J.T. TILLER: No, I don't think -- I don't think nobody had the dominant hand in this game, where they were trying to slow us down, we were trying to speed them up. I don't think anybody imposed their will fully, you know what I mean? I think it was in spurts; who had the longest spurt of what they were really trying to do in the game.
ZAIRE TAYLOR: I agree with him. I agree with him.
Q. Keith, I think back to those back-to-back possessions at the start of the second half. I think it was seven shots. Was that kind of symptomatic of the frustration you guys felt; your passion for the game was certainly there, the ball just didn't fall almost all day?
KEITH RAMSEY: Of course, man. It's tough -- it's going to be tough to win when you have guys shoot 2 for 9, 3 for 8, another 2 for 9. It's tough. It's frustrating. So, I mean, if those shots would have fell we would probably talking about us winning.
Q. J.T., can you just talk about dealing with Butler out there? He seemed to be maybe the only guy for either team who could impose, like you talked about, impose a little will on the game. How good was he now that you saw him in the flesh?
J.T. TILLER: I mean, he's a good player, you know. Night in and night out, you're going to be challenged. He stepped up to the plate. He knew we were going to try to really see what he was going to do. He put his stamp on the game. So you can't take anything away from him. He's a good player.
Q. Coach, could you talk about what you saw from Michael Dixon today?
MIKE ANDERSON: I thought I saw a young player kind of grow up a little bit more. An NCAA basketball tournament player. That experience alone I think will enable him to be a better basketball player next year. It's one thing to be in the tournament. But then to come in and play in it as a freshman and to play well, I thought he was real pivotal in what took place today, as we made a run back in the game. We got down and he made some key shots, some key plays for us. Again, he didn't look like a freshman out there.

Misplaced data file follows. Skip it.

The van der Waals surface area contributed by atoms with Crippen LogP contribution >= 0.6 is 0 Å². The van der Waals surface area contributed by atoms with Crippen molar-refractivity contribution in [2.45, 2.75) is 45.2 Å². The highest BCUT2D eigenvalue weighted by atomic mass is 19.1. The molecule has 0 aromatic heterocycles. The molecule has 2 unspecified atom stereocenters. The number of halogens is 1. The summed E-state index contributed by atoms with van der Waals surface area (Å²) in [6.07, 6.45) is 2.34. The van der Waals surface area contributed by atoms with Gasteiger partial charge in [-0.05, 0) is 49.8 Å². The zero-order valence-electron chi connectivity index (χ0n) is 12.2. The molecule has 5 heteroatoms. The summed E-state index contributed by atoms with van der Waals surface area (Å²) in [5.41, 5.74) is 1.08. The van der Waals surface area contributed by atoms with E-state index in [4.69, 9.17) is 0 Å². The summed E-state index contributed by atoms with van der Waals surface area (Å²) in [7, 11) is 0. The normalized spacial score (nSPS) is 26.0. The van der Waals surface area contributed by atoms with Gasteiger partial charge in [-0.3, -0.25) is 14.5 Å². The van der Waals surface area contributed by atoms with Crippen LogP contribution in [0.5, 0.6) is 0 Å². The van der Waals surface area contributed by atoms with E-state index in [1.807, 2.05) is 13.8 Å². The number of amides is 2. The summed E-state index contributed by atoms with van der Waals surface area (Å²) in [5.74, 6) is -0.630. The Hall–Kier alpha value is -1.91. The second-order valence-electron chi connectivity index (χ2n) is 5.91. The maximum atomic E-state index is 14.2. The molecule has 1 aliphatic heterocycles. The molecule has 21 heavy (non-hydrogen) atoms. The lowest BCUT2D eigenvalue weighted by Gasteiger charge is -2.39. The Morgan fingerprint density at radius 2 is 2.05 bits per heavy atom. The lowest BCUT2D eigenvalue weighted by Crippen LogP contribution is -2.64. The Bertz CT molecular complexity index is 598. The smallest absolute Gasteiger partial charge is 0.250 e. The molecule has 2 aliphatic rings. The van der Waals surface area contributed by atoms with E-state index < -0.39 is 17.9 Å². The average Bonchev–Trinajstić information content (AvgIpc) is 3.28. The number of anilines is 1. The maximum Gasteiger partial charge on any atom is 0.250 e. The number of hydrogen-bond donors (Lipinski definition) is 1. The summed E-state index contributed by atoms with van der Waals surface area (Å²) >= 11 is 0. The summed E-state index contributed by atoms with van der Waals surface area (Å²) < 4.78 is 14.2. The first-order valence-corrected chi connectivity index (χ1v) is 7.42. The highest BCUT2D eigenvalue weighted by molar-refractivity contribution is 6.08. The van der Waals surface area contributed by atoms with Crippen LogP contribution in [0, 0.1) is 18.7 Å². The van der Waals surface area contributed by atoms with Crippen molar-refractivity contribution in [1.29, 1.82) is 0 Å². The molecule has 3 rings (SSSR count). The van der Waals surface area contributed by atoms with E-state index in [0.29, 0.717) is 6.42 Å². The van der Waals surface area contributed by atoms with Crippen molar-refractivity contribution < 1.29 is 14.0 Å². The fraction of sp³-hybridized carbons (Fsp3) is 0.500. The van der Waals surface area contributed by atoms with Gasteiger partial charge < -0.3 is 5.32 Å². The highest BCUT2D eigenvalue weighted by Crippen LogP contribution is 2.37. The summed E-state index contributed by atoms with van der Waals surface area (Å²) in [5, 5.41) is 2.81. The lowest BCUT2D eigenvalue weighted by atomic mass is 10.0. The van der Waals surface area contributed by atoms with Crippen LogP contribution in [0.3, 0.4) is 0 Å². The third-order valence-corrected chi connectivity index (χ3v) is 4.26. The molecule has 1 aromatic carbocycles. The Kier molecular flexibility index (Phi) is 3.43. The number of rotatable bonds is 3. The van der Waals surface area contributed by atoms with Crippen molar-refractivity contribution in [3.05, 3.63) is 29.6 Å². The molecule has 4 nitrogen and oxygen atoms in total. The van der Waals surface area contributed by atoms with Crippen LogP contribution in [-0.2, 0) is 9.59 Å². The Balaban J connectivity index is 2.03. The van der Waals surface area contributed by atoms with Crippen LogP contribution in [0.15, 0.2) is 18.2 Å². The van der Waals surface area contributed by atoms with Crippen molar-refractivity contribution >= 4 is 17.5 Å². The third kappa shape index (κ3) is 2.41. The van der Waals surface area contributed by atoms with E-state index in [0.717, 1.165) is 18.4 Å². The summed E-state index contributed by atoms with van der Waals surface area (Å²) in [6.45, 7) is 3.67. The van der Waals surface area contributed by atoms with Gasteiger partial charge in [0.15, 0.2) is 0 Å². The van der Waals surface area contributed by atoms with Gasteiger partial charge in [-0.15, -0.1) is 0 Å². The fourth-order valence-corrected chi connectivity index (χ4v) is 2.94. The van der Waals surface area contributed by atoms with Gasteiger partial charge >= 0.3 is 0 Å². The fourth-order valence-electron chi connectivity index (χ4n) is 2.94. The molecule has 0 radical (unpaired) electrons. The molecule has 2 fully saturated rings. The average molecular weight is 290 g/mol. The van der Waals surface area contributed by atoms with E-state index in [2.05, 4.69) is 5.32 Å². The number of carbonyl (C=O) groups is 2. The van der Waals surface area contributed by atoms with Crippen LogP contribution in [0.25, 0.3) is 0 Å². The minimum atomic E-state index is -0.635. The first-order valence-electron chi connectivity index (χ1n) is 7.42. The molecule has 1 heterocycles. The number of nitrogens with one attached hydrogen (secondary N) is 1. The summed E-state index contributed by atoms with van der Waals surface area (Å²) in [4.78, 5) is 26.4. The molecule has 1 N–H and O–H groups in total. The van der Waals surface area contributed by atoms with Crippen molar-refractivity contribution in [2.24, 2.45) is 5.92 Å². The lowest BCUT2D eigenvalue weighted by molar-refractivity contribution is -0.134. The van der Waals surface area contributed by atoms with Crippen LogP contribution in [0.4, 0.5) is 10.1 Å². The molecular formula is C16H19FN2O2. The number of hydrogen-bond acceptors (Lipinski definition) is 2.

Q. We talked a lot about defense, both with you and Bob. In order to make a deep run, do teams have to be able to score in this tournament and put together some sort of offense?
MIKE ANDERSON: I think you're absolutely right. I think you have to be able to put the ball in the hole. When you're talking about teams, the higher seed teams playing against some of the lower seed teams, a lot of things have to go right for you. It was evident tonight -- I thought we came with the right mindset defensively, getting after it, putting ourself in position to have a chance to win. But you're correct in what you just said. You have to put the ball in the hole. We had opportunities to do that. And when that didn't take place, it enabled West Virginia to get to the free-throw line. And they made their free-throws. But when you talk about making a run in the tournament, you have to put it in the hole, but you also have to play defense. I think they're a good defensive team. We're a good defensive team. But the free-throw line, there's a big difference, discrepancy in the free-throws. So, with that being said, they're known for their offensive, rebounding ability. And I thought we matched that. But we had some opportunities to really -- between the free-throw line, ourselves and some lay-ups that we missed, it was an interesting game.
Q. As a quick follow-up, you held them, I think it was 12:55 without a field goal. Was it a case of if you could kind of get out of your own way you would be all right and make a bucket or two offensively? Were you disheartened that you couldn't build on to a lead or garner a lead in that you were playing such defense?
MIKE ANDERSON: When it was 25-all I thought we were gaining some momentum and getting ready to take off. We took a couple of quick shots. But at the same time I thought we attacked the basket a couple of times. We didn't get to the line. On the other end, they got to the line. What was 25, where you say they didn't score a field goal, they got to the free-throw line. But we had opportunities to really gain some momentum, even in the second half. I thought we got the game speeded up a little bit, disrupted. We had some lay-ups that we normally cash in on, and just didn't. When you don't do that, you don't make it happen. You don't get the winning formula if you don't cash in those opportunities. But it wasn't because of lack of effort. I think these guys when you look at these seniors, they've won 31 games last year. They won 23 this year. That's quite a few wins. When you talk about teams across the nation. But I thought they played against a good West Virginia team, and they came up a little short.